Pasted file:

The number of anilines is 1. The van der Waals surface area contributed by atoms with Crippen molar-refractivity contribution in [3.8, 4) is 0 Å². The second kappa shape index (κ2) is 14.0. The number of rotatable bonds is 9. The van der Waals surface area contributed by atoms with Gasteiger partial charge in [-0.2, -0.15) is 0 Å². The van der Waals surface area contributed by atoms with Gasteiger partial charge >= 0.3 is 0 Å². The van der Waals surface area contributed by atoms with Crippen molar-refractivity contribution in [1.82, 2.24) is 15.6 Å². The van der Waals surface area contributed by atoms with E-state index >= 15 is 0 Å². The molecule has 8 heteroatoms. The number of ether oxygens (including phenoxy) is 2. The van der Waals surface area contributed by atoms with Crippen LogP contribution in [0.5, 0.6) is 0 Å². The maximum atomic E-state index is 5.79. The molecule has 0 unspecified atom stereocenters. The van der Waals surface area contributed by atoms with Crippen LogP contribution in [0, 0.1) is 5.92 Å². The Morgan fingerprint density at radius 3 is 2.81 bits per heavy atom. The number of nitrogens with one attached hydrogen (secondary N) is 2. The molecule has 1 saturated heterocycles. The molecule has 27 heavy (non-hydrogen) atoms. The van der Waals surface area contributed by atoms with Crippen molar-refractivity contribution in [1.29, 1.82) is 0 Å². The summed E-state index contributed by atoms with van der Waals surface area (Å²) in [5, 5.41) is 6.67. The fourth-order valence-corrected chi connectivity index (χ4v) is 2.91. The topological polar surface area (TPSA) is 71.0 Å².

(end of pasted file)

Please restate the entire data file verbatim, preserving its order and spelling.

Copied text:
The number of anilines is 1. The van der Waals surface area contributed by atoms with Crippen molar-refractivity contribution in [3.8, 4) is 0 Å². The second kappa shape index (κ2) is 14.0. The number of rotatable bonds is 9. The van der Waals surface area contributed by atoms with Gasteiger partial charge in [-0.2, -0.15) is 0 Å². The van der Waals surface area contributed by atoms with Gasteiger partial charge >= 0.3 is 0 Å². The van der Waals surface area contributed by atoms with Crippen molar-refractivity contribution in [1.82, 2.24) is 15.6 Å². The van der Waals surface area contributed by atoms with E-state index >= 15 is 0 Å². The molecule has 8 heteroatoms. The number of ether oxygens (including phenoxy) is 2. The van der Waals surface area contributed by atoms with Crippen LogP contribution in [0.5, 0.6) is 0 Å². The maximum atomic E-state index is 5.79. The molecule has 0 unspecified atom stereocenters. The van der Waals surface area contributed by atoms with Crippen LogP contribution in [0, 0.1) is 5.92 Å². The Morgan fingerprint density at radius 3 is 2.81 bits per heavy atom. The number of nitrogens with one attached hydrogen (secondary N) is 2. The molecule has 1 saturated heterocycles. The molecule has 27 heavy (non-hydrogen) atoms. The van der Waals surface area contributed by atoms with Crippen molar-refractivity contribution in [1.29, 1.82) is 0 Å². The summed E-state index contributed by atoms with van der Waals surface area (Å²) in [5, 5.41) is 6.67. The fourth-order valence-corrected chi connectivity index (χ4v) is 2.91. The topological polar surface area (TPSA) is 71.0 Å².